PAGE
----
Today, we present the fourth grantee highlight of our Summer in a Safe City Campaign — The New York Foundling’s Child Abuse Prevention Program (CAPP). Established in 1986, CAPP has been at the forefront of the ongoing battle of breaking the cycle of child abuse. Nearly 1 in 10 children suffer from child maltreatment; 1 in 16 children suffer from sexual abuse; and nearly 1 in 10 are witnesses to family violence.1 For over 30 years, the organization has raised awareness about the consequences of child abuse, taught how to spot signifiers of suspected child abuse, and created prevention strategies to help even one more child from suffering another act of abuse.
In an engaging and highly effective method, the program uses life-sized puppets in detailed skits to teach children how to recognize, resist, and report all signs of abuse. The Prevention Specialists, who run the workshops, educate the children on their right to a safe childhood and future. Through the puppets, the Prevention Specialists are able to educate about various types of abuse and how to receive help in a manner that the children can understand and not feel intimidated by the information presented.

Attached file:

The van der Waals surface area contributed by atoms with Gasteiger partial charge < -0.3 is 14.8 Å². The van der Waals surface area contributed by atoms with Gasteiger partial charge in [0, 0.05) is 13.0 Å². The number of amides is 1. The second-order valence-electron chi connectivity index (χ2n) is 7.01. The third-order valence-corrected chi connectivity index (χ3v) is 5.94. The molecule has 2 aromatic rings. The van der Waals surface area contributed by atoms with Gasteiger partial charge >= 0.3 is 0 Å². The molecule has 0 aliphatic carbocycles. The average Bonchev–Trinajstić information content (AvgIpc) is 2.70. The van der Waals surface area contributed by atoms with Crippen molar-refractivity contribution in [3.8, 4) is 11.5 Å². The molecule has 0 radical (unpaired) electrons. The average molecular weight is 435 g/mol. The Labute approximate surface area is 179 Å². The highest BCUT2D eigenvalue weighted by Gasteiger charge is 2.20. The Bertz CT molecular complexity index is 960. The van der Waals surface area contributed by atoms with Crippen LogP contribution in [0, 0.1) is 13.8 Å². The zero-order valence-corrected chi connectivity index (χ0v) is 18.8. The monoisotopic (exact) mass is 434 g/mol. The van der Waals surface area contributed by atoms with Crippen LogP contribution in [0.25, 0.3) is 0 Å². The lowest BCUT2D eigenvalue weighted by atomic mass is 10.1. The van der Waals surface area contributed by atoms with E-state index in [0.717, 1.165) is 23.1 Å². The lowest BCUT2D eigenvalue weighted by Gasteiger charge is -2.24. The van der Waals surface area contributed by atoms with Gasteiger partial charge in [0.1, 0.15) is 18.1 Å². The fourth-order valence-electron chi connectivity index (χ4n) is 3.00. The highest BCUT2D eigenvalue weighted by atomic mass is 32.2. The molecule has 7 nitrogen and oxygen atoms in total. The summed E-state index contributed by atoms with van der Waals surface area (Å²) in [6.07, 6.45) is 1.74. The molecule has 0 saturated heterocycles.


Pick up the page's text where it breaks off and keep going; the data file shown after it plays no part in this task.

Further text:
Following each session, children are given an opportunity to confidentially speak with staff and guidance counselors. Roughly 1% of all children who participate in the workshops will disclose abuse serious enough to warrant a call to the State Central Register, and 4% of participants are followed up and connected with community services (such as domestic violence, mental health, etc.) on an as-needed basis in response to the information disclosed in these sessions. Since last year, the program has reached 18,000 children through 213 workshops held in all five boroughs.
Your donation to our Summer in a Safe City Campaign will help CAPP increase their ability and capacity to present this information to more children. With an increase in workshops conducted in more schools, more children will be have the strength and skills to vocalize their mistreatment. Every 47 seconds, a child is confirmed to be abused.2 Donate to make this statistic cease to exist.
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